This case of windows blow out and the possible myth of Matta Clark journeys through the deserted subway tunnels of Harlem obviously raise the question – ‘Did it really happen or is it just a tale?’ casting doubt on them being actual events. This can be said in various occasions when photography stand as a proof of events, blurring once more notions of factual and fictional.

The place of photography in my work takes into account such factors as fiction and factual however uses them as starting point for various possibilities that appear to be random.

The abstraction of life to their signs such as “window with light” and “dark windows” one is allowed to consider scenarios relating to the existence of life, filling in these very abstractions with peculiar details. This is related both to the work of Jean Nouvel and Liam Gillick both refer to “scenarios” in their work. It also brings to mind Italo Calvino’s Invisible Cities: “However the city may really be, beneath this thick coating of signs, whatever it may contain or conceal, you leave Tamara without having discovered it.”[11] This text combines the idea of a place, a city and therefore public space with the name of a person, specifically a certain woman, and leaves the reader in ambiguity concerning its subjects. This can be considered a point of reference in the consideration of the term orientation. Another case in point considering Calvino’s text is the constant acknowledgement of memory in his titles and through considerations of the construction of memory such as: ”The city does not consist of this, but of relationships between the measurements of its space and the events of its past.” [12]

The possible connections between the factual and the imagined once again with the mentioning of “scenarios” appears in an exhibition catalogue considering Jean Nouvel’s work “So it will not be a question here of the condition of architectural practice but rather of imaginary scenarios and their inscription in the real. Articulated between the representation of the project and its reality – the instance of its constriction...”[13] this text related to the context of an exhibition of Nouvel’s architectural projects. An exhibition is intended for viewing and therefore is the most similar condition to the use of architecture in the making of sights that is done in my own work. A main consideration in Nouvel’ proposals for buildings are reflections and transparencies of surfaces in Kiriyat Arie- I project (Tel Aviv 1999) [vi]. These play a seductive role however the attempt to plan reflections for a real building turned out rather problematic since such reflections cannot be seen in the realized building. In this case Nouvel’s use of the idea of reflections and transparencies is far more interesting than their actual realization from my point of view and in this case they have more to do with my decision to use projection of both video and slides.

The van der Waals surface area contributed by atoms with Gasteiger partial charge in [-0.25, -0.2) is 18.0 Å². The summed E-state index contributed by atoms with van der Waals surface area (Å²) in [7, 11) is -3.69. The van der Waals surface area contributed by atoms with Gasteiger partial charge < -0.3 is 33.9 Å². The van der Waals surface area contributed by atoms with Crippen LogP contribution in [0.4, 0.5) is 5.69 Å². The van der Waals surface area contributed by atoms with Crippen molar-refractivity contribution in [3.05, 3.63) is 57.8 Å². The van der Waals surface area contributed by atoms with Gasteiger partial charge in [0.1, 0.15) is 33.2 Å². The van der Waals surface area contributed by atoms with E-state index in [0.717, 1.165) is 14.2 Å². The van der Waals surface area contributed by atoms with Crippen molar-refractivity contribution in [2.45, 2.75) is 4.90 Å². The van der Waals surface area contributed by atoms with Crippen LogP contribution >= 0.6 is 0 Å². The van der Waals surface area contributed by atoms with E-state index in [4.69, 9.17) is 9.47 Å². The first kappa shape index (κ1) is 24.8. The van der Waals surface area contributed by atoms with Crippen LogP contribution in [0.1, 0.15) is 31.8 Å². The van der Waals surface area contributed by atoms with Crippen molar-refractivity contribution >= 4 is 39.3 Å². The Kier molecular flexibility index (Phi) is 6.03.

In difference from the discussed scenarios of Nouvel and Gillick, the previously mentioned reference of Archigram introduced the lack of physical realization of an idea.

Scenario relates to possibilities, preferring one of many, however still acknowledging the existence of other options. In a text included in Liam Gillick’s exhibition catalogue “The Wood Way” [14] , Daniel Birenbaum refers to the word “scenario” often being used by Gillick himself, describing photographs of cityscapes: “Another scenario: it’s the late 1970s, it’s a foggy night. It’s autumn or maybe already winter. The brightly illuminated windows shine in suburbia. The buildings are too far away for any human traits to be visible. (…) However, these subsidised Public Housing Projects ended up being an architectural and social failure.” Of course this text combines a description of what is seen and further textual information that creates context for this visual imagery. In this case not only the use of the word “scenario” enables evasiveness but also the mixing of verbal and visual information that is typical of Gillick’s work and may be considered disorienting.


The complexity of constructing an exhibition that takes the term “orientation” as a key aspect has numerous precedents as noted in this essay. One can go far back to Plato’s Cave [15] that relates to orientation in perception. Or on a more recent occurrence one can refer to Laurie Anderson’s work –“Performance - walking in the USA”(1983) [vii] - in which case Anderson was seeking her way blind by the light of the Headlight Glasses she wore that night.[16] In both cases the lack of ability of knowledge of a place but also of any eye sight is easily connected with knowledge at large: to differentiate true from false ending up in an ironic 1980s remark on the ability to “see the light” and if such possibility exists at all...